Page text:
Kobani, Syria, has been under heavy fire from ISIS and was predicted to fall this week to the Islamic State, giving the terrorists control of more than half of Syria’s border with Turkey.
According to Democracy Now (video below), U.S. Department of Defense spokesman Rear Admiral John Kirby said on Wednesday, "I don’t know that we’re going to characterize the fall of Kobani one way or the other. I think we all understand that that’s a possibility, that Kobani could be taken."
"We recognize that. We’re doing everything we can, from the air, to try to halt the momentum of ISIS/ISIL against that town, but that air power is not going to be, alone, enough to save that city."
Turkey's President Tayyip Erdogan said this week that Kobani was "about to fall" to ISIS, which was expected to start murdering civilians.
However, 9,000 ISIS forces actually pulled back thanks to 2,000 fighters from the Kurdish People's Protection Units (YPG) and U.S. airstrikes.
"The situation has changed since yesterday. YPG forces have pushed back ISIS forces," Kobani Official Idris Nahsen told AFP.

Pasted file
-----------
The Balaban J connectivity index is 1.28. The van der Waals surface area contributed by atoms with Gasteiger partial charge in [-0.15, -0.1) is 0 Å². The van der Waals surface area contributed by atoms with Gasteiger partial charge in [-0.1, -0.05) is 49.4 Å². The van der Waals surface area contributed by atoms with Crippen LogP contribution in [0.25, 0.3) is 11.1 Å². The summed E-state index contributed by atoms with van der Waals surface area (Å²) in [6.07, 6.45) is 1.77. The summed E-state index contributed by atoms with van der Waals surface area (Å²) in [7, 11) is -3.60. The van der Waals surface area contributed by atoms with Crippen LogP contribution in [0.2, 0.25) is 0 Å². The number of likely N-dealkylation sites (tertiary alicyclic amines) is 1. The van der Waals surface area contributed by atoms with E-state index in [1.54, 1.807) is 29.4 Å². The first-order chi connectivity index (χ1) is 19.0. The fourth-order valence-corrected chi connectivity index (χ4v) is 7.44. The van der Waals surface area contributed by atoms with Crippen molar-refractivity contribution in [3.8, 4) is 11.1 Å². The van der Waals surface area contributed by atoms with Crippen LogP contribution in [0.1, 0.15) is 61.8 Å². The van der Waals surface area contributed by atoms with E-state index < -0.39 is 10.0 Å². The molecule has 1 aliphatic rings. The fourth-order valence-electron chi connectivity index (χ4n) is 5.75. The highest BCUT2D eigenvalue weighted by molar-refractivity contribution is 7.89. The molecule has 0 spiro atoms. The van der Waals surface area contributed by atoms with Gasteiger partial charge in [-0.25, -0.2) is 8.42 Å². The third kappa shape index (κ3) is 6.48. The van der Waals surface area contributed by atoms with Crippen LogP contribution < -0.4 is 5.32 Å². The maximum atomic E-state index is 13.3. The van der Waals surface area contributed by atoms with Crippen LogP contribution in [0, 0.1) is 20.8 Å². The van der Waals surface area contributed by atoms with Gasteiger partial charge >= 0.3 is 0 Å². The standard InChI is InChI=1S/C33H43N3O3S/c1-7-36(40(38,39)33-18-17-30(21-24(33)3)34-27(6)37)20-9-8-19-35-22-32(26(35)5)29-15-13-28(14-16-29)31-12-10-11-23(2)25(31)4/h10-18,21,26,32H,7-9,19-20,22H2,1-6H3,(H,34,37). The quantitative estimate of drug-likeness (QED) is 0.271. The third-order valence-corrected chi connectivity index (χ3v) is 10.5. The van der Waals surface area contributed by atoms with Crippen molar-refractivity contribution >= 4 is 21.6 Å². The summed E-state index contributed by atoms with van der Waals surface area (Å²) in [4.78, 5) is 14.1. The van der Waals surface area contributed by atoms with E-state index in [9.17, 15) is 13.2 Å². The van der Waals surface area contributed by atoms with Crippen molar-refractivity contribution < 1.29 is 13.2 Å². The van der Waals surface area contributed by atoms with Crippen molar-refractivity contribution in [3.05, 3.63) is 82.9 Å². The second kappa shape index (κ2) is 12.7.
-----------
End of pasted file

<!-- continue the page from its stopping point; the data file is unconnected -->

Esmat al-Sheikh, leader of the Kobani Defense Authority, told AlterNet.org that a large part of the YPG fighters are women, whom ISIS forces fear fighting.
“This is not a myth but reality," said al-Sheikh. "I personally met ISIS fighters face-to-face. Women fighters infringe on their psyche. They believe they won’t go to paradise if they are killed by women. That is why they flee when they see women. I saw that personally at the Celaga front. We monitor their radio calls. When they hear a woman's voice on the air, they become hysterical.”
Arin Mirkan, a commander in YPG and mother of two, reportedly blew herself up with a grenade and took out 23 ISIS fighters earlier this week.
Turkish forces have done nothing to help YPG forces despite pressure from the U.S. Instead, the Turkish army is actually arresting Kurds fleeing Kobani.
Turkey receives billions in U.S. aid, but refuses to help stop ISIS because Turkey is the main black market for stolen oil, much of which ISIS steals from Iran and Syria, notes The New York Times.